Artificial intelligence is experiencing exponential growth, which generates excitement and fear, especially as it relates to the future of work. Generative AI for creative jobs is the biggest fear amongst content creators, journalists and writers — potentially exposing a new forage to hiring disruption.
The Brookings Institution’s Alex Engler calls this hiring trend “algorithmic creep,” which is the combination of increased algorithm use within different hiring stages and more firms using algorithms at each stage.
AI will lead to redesigning workplace business models and changing office culture and how we hire. To build ethical AI solutions, the tech sector needs a wider range of perspectives and diversity of thought, particularly to gain awareness of all the potential forces contributing to the (often unwarranted) success of the elite. We need practices and governance to ensure these changes are at the forefront; thereby, avoiding data bias and unethical practices.
Most technology companies need to become more familiar with the practice of design justice to disrupt data injustice. Practices such as design justice work to demonstrate how universalist design principles and practices erase certain groups of people. Incorporating this practice into the development and execution of AI could prevent negative stereotypes and bring ethics into the conversation.
Ethical AI is not just a tech issue
The benefits of AI are exciting, not only for technology but those in media and marketing. Yet, left unchecked, technology indulges in unethical outcomes, bias and cultural appropriation without regard. University of Virginia Professor of Practice in Data Science and Nonresident Senior Fellow at The Brookings Institution, Renée Cummings, talks about algorithms that are not accountable, transparent, explaining, or auditable, and explains how these algorithms undermine “the extraordinary possibilities of ethical AI” in her lectures. As marketers specializing in human-centered interaction design, we aim to create equitable user experiences.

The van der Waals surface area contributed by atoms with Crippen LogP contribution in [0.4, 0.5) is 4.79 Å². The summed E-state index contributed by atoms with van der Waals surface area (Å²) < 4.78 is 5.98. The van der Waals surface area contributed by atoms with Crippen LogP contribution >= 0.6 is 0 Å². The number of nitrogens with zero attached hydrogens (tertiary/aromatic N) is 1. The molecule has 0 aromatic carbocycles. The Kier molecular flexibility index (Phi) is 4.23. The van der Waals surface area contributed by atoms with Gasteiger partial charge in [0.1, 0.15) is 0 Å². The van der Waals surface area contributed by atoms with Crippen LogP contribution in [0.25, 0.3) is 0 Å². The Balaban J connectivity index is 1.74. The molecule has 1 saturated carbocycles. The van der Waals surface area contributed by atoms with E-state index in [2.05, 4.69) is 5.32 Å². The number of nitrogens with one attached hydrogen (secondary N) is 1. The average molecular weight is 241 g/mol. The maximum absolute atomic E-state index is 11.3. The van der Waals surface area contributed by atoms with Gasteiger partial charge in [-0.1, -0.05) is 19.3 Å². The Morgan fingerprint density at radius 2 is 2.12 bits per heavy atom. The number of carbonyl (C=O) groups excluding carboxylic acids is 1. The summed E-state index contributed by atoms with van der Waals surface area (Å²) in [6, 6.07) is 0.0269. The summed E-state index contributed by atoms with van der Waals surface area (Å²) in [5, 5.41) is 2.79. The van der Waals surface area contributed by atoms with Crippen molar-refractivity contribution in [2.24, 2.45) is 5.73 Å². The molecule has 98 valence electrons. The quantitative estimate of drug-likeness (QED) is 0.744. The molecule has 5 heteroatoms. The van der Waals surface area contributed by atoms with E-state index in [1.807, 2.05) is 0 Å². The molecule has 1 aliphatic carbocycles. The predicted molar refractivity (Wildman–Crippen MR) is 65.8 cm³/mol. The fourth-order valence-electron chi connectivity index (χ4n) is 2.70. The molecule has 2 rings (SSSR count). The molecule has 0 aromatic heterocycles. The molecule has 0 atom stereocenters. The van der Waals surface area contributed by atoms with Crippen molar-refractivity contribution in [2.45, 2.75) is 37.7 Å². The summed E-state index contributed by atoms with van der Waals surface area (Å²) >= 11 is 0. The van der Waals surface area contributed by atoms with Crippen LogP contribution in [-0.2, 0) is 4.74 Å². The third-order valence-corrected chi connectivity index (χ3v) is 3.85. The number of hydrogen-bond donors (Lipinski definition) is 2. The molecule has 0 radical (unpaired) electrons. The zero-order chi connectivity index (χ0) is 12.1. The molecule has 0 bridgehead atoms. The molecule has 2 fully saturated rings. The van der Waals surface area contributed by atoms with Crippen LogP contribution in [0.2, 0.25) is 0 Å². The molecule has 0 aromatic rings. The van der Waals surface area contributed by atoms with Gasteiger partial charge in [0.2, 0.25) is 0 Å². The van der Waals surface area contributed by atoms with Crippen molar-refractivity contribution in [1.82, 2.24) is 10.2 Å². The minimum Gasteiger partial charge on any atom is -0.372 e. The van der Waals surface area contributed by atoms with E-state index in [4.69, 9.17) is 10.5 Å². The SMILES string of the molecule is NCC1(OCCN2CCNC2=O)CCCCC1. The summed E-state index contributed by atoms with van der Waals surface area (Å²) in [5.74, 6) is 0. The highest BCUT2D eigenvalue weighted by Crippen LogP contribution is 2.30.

Utilizing AI that weaves AI + HI (human intelligence) to move toward resolving ethical and cultural dilemmas in research is something we should consider. This process collates massive amounts of data and organizes it in logical pieces, allowing people to interpret it in specific contexts and enabling better directions and outcomes.
However, accessing and logically organizing massive data via AI that incorporates human intelligence requires more than just typing in words. It involves training in the language and literacy of AI — something for the media to consider when using ChatGPT.
AI governance will require multidisciplinary teams — tech can’t be the only one at the table.
In 2021, the Federal Trade Commission wrote a blog post about the benefits of AI while looking at the governance of bias. This post discusses and recaps the three laws, data analytics, algorithms and AI expertise that lead to seven approaches to ensure equity and inclusion. Experts should review these before launching AI into the marketplace, in addition to applying the White House Blueprint for an AI Bill of Rights: “The Blueprint for an AI Bill of Rights is a guide for a society that protects all people from these threats — and uses technologies in ways that reinforce our highest values.”
The issue of ethical AI will not go away on its own. Do we need to build a slow movement, per the efforts of Dr. Timnit Gebru, and get a sense of responsibility and balance to create technologies that work for everyone? Or do we continue to fast-track without looking back, making it an experience for some, not all?
Viewing AI as a social problem – not just a technological issue – can build more ethical practices.
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